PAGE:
Business_news A fired Facebook employee wrote a scathing 6,600-word memo detailing the company’s failures to stop political manipulation around the world

Business_news

  • A recently fired Facebook data scientist wrote a lengthy memo detailing the tech giant’s failures to stop election interference in countries around the world, per a BuzzFeed report.
  • The employee, whose job was to find “inauthentic activity,” wrote that the company was slow to take action against fake accounts used to manipulate political outcomes in nations including India, Ukraine, and Bolivia.
  • Sophie Zhang wrote that Facebook instead prioritized its public image in choosing which fake networks to investigate, even if the “disproportionate impact” of real-world problems would go ignored.
  • Facebook has long struggled to stop the spread of misinformation and election interference.
  • Visit business Insider’s homepage for more stories.

A recently fired Facebook employee wrote a memo on her last day at the company accusing the tech giant of routinely ignoring or otherwise not prioritizing fake accounts’ efforts to manipulate elections and political climates around the world, according to a MondayBuzzFeed report.

The 6,600-word memo was written by Sophie Zhang, a data scientist whose job at the company was to identify fake accounts attempting to manipulate political outcomes. The mid-level employee said she was tasked with exercising her own judgment without managerial support while choosing which crucial matters to prioritize that pertained to Iraq, Indonesia, Italy, India, El Salvador, and countless more nations.

Zhang described a monumental workload that she said resulted in many such fake networks slipping through the cracks in what appears to be more evidence of Facebook struggling to stem thespread of misinformationand election interference on its platform.

Facebook did not immediately respond to a request for comment from business Insider.

Zhang said she found a series of inauthentic accounts — a term used to describe engagement on the site involving bot accounts — used in an opposition campaign to promote Azerbaijani President Ilham Aliyev. Zhang said in the memo that Facebook did not launch an investigation into the activity until more than a year after she first reported it. She also said it took the company nine months to take action on a coordinated inauthentic campaign to influence public opinion and promote Honduran President Juan Orlando Hernández. Zhang said a similar pattern occurred in Bolivia and Ecuador.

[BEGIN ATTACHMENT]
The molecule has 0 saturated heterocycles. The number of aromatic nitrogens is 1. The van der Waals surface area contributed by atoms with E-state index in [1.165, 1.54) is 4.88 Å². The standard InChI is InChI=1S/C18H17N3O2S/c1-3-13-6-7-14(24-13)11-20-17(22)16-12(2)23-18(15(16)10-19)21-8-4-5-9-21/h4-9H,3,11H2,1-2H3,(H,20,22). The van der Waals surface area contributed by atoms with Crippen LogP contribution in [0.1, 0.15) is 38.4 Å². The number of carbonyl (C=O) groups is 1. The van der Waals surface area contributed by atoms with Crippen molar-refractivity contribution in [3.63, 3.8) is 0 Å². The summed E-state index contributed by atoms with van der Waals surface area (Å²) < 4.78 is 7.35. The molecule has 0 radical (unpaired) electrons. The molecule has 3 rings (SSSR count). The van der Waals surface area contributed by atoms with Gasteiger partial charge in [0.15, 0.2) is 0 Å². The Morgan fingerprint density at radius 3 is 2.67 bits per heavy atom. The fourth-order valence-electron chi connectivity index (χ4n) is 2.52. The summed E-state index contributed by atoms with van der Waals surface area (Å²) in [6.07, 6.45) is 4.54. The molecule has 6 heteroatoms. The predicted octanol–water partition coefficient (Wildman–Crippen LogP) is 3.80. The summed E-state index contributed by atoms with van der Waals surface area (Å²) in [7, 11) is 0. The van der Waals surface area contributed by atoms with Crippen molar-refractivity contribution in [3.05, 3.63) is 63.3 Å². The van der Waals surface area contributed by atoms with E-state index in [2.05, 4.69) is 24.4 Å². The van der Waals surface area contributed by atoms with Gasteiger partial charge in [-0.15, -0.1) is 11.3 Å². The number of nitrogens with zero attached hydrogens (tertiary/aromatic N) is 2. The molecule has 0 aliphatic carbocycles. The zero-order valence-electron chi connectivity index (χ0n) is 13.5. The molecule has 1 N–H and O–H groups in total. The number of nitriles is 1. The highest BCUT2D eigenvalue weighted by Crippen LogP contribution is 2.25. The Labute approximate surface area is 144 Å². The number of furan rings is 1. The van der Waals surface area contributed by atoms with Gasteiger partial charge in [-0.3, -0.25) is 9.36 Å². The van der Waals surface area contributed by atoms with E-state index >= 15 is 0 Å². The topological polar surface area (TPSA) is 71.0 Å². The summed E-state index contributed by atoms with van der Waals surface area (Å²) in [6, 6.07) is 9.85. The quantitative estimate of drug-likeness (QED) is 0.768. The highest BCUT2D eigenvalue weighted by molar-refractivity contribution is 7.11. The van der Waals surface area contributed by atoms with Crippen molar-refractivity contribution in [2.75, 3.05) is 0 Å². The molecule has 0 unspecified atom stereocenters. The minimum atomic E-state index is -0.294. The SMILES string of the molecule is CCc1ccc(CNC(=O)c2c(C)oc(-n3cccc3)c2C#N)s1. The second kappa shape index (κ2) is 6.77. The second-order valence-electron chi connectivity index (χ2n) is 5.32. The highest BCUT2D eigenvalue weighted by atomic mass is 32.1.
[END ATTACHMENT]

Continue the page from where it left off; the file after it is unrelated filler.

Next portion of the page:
Overall, Zhang wrote that she and her team removed “10.5 million fake reactions and fans from high-profile politicians in Brazil and the US in the 2018 elections,” according to BuzzFeed. She said she had “blood on my hands by now,” blaming herself at least in part for some of the political strife that erupted in many of these nations. She described her role as highly stressful, a common characterizationamong content moderatorsfor large tech firms.

Zhang wrote in her memo that Facebook CEO Mark Zuckerberg prioritized networks concerning the US and Western Europe and that other nations took a back seat on the company’s radar. Zhang described an indifference attributed to “slapdash and haphazard accidents” rather than malicious intent, per the report. She did say, however, that Facebook routinely prioritized the company’s public image and “PR fires” over world issues, even if the “disproportionate impact” of those real-world problems would go ignored.

She said, per the outlet, that a NATO researcher brought to Facebook’s attention evidence of Russian inauthentic activity on a “high-profile US political figure that we didn’t catch.” It took that researcher saying they were planning on disclosing the evidence to Congress the next day for the company to prompt Zhang to investigate. She also wrote that to receive approval from higher-ups to investigate a matter, she would post about world issues in internal employee message boards to incentivize management.

As BuzzFeed notes, the kinds of operations outlined in Zhang’s memo are similar to one conducted by Russia in 2016 in an attempt to influence the outcome of that year’s US presidential election.

Read the full report on BuzzFeed here.


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